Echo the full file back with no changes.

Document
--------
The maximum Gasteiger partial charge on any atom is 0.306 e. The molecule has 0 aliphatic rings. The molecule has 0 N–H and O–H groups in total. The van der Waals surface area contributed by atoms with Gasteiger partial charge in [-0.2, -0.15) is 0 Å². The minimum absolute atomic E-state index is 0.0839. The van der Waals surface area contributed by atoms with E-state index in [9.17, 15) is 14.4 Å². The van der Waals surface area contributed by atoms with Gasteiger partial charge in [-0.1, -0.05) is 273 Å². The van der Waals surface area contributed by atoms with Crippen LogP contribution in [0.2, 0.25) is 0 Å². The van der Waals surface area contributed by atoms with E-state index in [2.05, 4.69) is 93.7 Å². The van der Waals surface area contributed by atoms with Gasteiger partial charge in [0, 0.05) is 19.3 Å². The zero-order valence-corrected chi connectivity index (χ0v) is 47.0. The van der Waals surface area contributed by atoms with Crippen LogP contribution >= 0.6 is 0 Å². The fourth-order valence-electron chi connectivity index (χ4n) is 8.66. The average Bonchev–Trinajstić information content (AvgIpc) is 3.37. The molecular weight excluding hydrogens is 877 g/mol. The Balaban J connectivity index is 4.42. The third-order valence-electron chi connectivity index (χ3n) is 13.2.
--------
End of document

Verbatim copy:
The maximum Gasteiger partial charge on any atom is 0.306 e. The molecule has 0 aliphatic rings. The molecule has 0 N–H and O–H groups in total. The van der Waals surface area contributed by atoms with Gasteiger partial charge in [-0.2, -0.15) is 0 Å². The minimum absolute atomic E-state index is 0.0839. The van der Waals surface area contributed by atoms with E-state index in [9.17, 15) is 14.4 Å². The van der Waals surface area contributed by atoms with Gasteiger partial charge in [-0.1, -0.05) is 273 Å². The van der Waals surface area contributed by atoms with Crippen LogP contribution in [0.2, 0.25) is 0 Å². The van der Waals surface area contributed by atoms with E-state index in [2.05, 4.69) is 93.7 Å². The van der Waals surface area contributed by atoms with Gasteiger partial charge in [0, 0.05) is 19.3 Å². The zero-order valence-corrected chi connectivity index (χ0v) is 47.0. The van der Waals surface area contributed by atoms with Crippen LogP contribution >= 0.6 is 0 Å². The fourth-order valence-electron chi connectivity index (χ4n) is 8.66. The average Bonchev–Trinajstić information content (AvgIpc) is 3.37. The molecular weight excluding hydrogens is 877 g/mol. The Balaban J connectivity index is 4.42. The third-order valence-electron chi connectivity index (χ3n) is 13.2.